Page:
A new cut of survey data shared by the LIMRA Secure Retirement Institute (SRI) shows there are 7.6 million single pre-retiree and retiree households in the U.S. with assets of $100,000 or more. LIMRA SRI defines this demographic group as non-married individuals age 55 and older.
According to LIMRA SRI, this group wants more access to financial advice and education, particularly as it pertains to achieving retirement income security.
“Single retirees face their own set of unique set of challenges,” LIMRA SRI researchers say. “These challenges require special attention in retirement planning as their investment preferences and goals may alter based on their situations.”
The data shows single retirees feel less confident than married retirees. Less than two-thirds of single retirees are confident that they can “live the lifestyle they want in retirement,” compared with 71% of married individuals in this age/asset range.
First and foremost, running out of savings in a long retirement is a major concern, according to the LIMRA SRI data. Four in ten single retirees believe their savings won’t last if they live to age 90, while just over one-third of married or partnered retirees feel the same way. Further, only a little more than half (57%) of single retirees feel their retirement lifestyle is how they pictured it, compared with nearly seven in 10 married retirees.
“Only 38% of single retiree households work with an adviser, but they have a unique set of needs, expectations and desires in their retirement years. Guidance from an experienced adviser can help them be more confident, properly prepared and more able to live their desired lifestyle,” LIMRA SRI researchers recommend.
Single women near and in retirement report more financial stress
Data previously shared by LIMRA SRI shows single women retirees are most concerned about outliving their savings. Nearly half of single women are not confident their savings will last through age 90.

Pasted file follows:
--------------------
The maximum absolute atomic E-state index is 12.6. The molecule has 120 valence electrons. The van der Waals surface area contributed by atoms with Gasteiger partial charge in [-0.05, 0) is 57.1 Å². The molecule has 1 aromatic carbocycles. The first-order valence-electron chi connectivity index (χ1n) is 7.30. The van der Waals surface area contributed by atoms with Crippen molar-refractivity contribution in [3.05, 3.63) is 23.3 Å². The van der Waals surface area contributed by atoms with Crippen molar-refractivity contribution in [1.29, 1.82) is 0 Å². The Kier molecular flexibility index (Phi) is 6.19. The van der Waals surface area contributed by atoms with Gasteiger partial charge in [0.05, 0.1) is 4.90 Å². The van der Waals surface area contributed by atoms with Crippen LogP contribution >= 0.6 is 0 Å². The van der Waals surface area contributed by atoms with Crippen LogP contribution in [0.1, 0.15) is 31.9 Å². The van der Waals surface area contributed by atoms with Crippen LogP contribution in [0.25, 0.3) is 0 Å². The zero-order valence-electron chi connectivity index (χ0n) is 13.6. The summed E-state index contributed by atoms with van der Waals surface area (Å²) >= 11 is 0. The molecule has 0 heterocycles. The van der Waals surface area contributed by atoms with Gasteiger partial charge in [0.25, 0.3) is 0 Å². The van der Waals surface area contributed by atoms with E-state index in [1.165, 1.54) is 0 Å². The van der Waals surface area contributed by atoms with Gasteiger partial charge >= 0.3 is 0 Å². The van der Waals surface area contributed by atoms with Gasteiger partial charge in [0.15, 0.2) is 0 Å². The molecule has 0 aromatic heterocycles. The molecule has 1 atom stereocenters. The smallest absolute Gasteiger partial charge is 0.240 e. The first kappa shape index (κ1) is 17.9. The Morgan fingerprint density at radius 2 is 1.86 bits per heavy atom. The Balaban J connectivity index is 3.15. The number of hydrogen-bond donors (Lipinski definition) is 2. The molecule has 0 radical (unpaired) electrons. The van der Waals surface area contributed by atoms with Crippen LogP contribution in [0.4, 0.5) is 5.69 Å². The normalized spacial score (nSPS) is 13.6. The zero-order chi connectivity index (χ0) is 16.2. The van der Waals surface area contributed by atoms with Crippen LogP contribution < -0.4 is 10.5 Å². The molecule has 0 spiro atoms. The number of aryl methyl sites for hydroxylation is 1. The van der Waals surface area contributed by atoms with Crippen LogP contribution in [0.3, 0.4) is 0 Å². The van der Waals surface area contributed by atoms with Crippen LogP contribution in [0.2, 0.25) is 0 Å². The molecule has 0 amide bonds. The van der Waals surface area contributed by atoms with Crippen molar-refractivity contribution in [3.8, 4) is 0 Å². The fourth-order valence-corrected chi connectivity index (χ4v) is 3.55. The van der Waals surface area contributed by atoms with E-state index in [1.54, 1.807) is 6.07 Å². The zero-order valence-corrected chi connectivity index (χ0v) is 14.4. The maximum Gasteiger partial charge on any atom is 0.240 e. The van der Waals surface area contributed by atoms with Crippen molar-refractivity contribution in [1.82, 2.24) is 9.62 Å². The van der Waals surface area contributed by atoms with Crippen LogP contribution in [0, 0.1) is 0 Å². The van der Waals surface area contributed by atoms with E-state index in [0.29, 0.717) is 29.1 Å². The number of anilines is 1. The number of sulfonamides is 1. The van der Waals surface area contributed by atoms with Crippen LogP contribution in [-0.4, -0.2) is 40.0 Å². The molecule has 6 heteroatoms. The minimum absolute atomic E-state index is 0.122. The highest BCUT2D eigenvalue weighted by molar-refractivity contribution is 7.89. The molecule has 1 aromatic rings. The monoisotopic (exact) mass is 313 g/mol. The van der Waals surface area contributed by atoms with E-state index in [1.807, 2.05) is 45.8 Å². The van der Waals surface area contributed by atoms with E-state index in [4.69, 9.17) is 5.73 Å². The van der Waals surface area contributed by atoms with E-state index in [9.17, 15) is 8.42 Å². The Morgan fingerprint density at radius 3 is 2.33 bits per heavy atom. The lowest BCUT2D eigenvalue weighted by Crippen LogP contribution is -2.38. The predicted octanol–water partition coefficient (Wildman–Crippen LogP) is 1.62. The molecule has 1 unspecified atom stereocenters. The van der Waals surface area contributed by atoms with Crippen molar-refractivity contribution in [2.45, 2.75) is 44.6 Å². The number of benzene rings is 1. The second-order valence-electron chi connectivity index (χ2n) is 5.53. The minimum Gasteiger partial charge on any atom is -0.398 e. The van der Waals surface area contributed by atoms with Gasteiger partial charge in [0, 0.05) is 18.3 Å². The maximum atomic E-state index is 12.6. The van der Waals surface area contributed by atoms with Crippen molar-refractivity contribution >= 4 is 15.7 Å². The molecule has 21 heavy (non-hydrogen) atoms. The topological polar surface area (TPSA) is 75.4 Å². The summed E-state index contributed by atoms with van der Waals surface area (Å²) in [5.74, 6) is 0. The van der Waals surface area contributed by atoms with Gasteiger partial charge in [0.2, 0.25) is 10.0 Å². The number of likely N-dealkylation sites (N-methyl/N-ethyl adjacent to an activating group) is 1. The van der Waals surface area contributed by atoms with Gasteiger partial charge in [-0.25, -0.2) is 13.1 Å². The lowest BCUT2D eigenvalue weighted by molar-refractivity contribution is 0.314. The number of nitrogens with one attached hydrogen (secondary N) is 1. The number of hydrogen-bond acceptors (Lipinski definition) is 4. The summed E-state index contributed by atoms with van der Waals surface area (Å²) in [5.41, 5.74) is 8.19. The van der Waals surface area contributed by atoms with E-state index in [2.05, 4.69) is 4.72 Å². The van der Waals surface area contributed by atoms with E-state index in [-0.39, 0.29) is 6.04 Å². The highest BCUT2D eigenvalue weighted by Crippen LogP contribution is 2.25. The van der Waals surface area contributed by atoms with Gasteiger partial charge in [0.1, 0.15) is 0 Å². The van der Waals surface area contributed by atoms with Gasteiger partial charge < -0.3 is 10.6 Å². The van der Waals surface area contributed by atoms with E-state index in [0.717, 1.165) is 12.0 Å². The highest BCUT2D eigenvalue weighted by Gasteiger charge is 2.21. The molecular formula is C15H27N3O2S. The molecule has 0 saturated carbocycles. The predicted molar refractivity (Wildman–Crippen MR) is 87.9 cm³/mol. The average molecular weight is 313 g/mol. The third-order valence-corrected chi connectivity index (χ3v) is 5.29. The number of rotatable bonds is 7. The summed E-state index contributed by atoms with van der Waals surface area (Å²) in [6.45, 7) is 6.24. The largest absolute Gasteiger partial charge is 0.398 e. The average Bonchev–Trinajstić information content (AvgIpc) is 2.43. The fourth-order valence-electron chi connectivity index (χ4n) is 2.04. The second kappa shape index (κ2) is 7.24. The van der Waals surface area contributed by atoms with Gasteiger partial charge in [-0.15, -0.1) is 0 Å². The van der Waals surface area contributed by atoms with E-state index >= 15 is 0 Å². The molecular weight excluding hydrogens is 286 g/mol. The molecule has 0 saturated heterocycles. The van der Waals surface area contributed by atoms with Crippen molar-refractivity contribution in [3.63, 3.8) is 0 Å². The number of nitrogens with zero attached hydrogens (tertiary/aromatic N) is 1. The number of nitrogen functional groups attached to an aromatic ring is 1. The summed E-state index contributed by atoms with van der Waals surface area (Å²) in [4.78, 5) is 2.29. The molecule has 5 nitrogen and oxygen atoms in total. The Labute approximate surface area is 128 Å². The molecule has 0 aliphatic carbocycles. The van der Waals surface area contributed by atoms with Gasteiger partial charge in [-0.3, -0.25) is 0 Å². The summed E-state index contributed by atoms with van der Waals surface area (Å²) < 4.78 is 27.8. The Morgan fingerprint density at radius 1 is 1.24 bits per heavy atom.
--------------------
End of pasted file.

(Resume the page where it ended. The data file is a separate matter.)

“We have long known that longevity risk is greater for women,” says Jafor Iqbal, assistant vice president at the LIMRA Secure Retirement Institute. “Because essential living expenses are proportionately higher for single-person households than couples’ expenses, the risk of running out of money is greater for all single people as they age. Today, there are 47.5 million single Americans who are age 65 or older.”
Thirty percent of female retirees say their basic living expenses are higher than they had anticipated, but only 20% of men say the same. Single women spend 68% of their income on basic and health care expenses in retirement, compared to 62% of single men. However, single women spend only 15% on discretionary expenses in retirement, whereas single men spend 20% on discretionary expenses in retirement.
Among female retirees who have purchased an annuity, 71% say they will be able to live the lifestyle they want in retirement, whereas only 56% of female retirees who do not own an annuity say the same; for men, the percentage in both cases is the same, at 68%. Asked if they believe their savings will not run out if they should live to age 90, 67% of female retirees who own an annuity say no, whereas only 47% of female retirees who do not own an annuity say no; for men, the percentages are 74% and 68%, respectively.